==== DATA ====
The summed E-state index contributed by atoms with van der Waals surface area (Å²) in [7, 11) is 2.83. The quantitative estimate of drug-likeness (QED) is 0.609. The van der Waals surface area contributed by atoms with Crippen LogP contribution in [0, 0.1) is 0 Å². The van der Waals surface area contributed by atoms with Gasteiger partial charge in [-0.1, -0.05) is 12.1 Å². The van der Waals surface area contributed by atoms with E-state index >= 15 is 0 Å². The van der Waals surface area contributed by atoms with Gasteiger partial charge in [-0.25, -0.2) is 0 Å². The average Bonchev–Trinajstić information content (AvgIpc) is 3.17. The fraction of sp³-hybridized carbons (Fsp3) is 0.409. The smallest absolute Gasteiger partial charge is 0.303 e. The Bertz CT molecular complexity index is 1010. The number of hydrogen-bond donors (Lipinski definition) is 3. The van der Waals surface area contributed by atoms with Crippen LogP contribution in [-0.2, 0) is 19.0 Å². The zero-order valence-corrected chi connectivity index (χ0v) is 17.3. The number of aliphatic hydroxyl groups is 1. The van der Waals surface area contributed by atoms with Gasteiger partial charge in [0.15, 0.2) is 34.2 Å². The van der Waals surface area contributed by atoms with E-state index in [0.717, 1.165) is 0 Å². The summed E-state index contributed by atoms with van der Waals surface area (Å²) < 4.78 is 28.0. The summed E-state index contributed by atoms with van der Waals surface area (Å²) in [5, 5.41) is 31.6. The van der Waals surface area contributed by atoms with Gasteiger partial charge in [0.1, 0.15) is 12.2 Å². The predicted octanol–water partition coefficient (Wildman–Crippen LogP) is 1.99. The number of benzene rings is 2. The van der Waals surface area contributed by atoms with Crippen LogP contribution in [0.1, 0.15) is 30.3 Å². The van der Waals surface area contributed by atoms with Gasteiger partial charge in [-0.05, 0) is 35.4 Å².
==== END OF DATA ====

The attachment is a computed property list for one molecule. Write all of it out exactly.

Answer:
The summed E-state index contributed by atoms with van der Waals surface area (Å²) in [7, 11) is 2.83. The quantitative estimate of drug-likeness (QED) is 0.609. The van der Waals surface area contributed by atoms with Crippen LogP contribution in [0, 0.1) is 0 Å². The van der Waals surface area contributed by atoms with Gasteiger partial charge in [-0.1, -0.05) is 12.1 Å². The van der Waals surface area contributed by atoms with E-state index >= 15 is 0 Å². The van der Waals surface area contributed by atoms with Gasteiger partial charge in [-0.25, -0.2) is 0 Å². The average Bonchev–Trinajstić information content (AvgIpc) is 3.17. The fraction of sp³-hybridized carbons (Fsp3) is 0.409. The smallest absolute Gasteiger partial charge is 0.303 e. The Bertz CT molecular complexity index is 1010. The number of hydrogen-bond donors (Lipinski definition) is 3. The van der Waals surface area contributed by atoms with Crippen LogP contribution in [-0.2, 0) is 19.0 Å². The zero-order valence-corrected chi connectivity index (χ0v) is 17.3. The number of aliphatic hydroxyl groups is 1. The van der Waals surface area contributed by atoms with Gasteiger partial charge in [0.15, 0.2) is 34.2 Å². The van der Waals surface area contributed by atoms with E-state index in [0.717, 1.165) is 0 Å². The summed E-state index contributed by atoms with van der Waals surface area (Å²) < 4.78 is 28.0. The summed E-state index contributed by atoms with van der Waals surface area (Å²) in [5, 5.41) is 31.6. The van der Waals surface area contributed by atoms with Gasteiger partial charge in [0.1, 0.15) is 12.2 Å². The predicted octanol–water partition coefficient (Wildman–Crippen LogP) is 1.99. The number of benzene rings is 2. The van der Waals surface area contributed by atoms with Crippen LogP contribution in [0.1, 0.15) is 30.3 Å². The van der Waals surface area contributed by atoms with Gasteiger partial charge in [-0.05, 0) is 35.4 Å².